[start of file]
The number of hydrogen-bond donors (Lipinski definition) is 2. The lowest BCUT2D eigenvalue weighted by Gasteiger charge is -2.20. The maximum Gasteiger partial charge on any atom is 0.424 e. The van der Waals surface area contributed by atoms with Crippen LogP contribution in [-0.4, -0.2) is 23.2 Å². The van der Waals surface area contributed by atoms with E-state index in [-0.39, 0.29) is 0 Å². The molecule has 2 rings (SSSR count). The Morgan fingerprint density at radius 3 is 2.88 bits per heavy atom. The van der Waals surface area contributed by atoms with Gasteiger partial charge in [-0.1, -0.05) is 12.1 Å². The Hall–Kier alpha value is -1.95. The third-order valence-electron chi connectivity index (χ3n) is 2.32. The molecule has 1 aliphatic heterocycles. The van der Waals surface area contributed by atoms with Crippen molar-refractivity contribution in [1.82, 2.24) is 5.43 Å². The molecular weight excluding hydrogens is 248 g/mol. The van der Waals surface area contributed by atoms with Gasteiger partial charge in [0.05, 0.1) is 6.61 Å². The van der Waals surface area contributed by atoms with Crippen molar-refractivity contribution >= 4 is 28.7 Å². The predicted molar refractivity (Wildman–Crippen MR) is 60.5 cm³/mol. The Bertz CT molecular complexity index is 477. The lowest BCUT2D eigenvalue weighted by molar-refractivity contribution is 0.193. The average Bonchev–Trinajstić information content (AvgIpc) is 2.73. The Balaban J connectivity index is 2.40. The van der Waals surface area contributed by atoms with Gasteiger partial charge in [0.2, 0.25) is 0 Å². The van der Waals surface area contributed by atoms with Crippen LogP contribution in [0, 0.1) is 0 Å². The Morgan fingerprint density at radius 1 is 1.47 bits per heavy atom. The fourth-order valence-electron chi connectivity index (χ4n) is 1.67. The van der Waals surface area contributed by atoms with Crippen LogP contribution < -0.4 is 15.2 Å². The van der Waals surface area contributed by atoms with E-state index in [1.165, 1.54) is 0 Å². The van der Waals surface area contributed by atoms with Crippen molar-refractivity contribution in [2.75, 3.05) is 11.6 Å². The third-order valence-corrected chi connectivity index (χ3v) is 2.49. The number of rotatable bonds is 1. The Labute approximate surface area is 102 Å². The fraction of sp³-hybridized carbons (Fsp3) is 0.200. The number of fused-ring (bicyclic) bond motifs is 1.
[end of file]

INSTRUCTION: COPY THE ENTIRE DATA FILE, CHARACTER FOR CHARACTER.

The number of hydrogen-bond donors (Lipinski definition) is 2. The lowest BCUT2D eigenvalue weighted by Gasteiger charge is -2.20. The maximum Gasteiger partial charge on any atom is 0.424 e. The van der Waals surface area contributed by atoms with Crippen LogP contribution in [-0.4, -0.2) is 23.2 Å². The van der Waals surface area contributed by atoms with E-state index in [-0.39, 0.29) is 0 Å². The molecule has 2 rings (SSSR count). The Morgan fingerprint density at radius 3 is 2.88 bits per heavy atom. The van der Waals surface area contributed by atoms with Gasteiger partial charge in [-0.1, -0.05) is 12.1 Å². The Hall–Kier alpha value is -1.95. The third-order valence-electron chi connectivity index (χ3n) is 2.32. The molecule has 1 aliphatic heterocycles. The van der Waals surface area contributed by atoms with Crippen molar-refractivity contribution in [1.82, 2.24) is 5.43 Å². The molecular weight excluding hydrogens is 248 g/mol. The van der Waals surface area contributed by atoms with Gasteiger partial charge in [0.05, 0.1) is 6.61 Å². The van der Waals surface area contributed by atoms with Crippen molar-refractivity contribution >= 4 is 28.7 Å². The predicted molar refractivity (Wildman–Crippen MR) is 60.5 cm³/mol. The Bertz CT molecular complexity index is 477. The lowest BCUT2D eigenvalue weighted by molar-refractivity contribution is 0.193. The average Bonchev–Trinajstić information content (AvgIpc) is 2.73. The Balaban J connectivity index is 2.40. The van der Waals surface area contributed by atoms with Gasteiger partial charge in [0.2, 0.25) is 0 Å². The van der Waals surface area contributed by atoms with Crippen LogP contribution in [0, 0.1) is 0 Å². The Morgan fingerprint density at radius 1 is 1.47 bits per heavy atom. The fourth-order valence-electron chi connectivity index (χ4n) is 1.67. The van der Waals surface area contributed by atoms with Crippen LogP contribution < -0.4 is 15.2 Å². The van der Waals surface area contributed by atoms with E-state index in [1.165, 1.54) is 0 Å². The van der Waals surface area contributed by atoms with Crippen molar-refractivity contribution in [2.75, 3.05) is 11.6 Å². The third-order valence-corrected chi connectivity index (χ3v) is 2.49. The number of rotatable bonds is 1. The Labute approximate surface area is 102 Å². The fraction of sp³-hybridized carbons (Fsp3) is 0.200. The number of fused-ring (bicyclic) bond motifs is 1.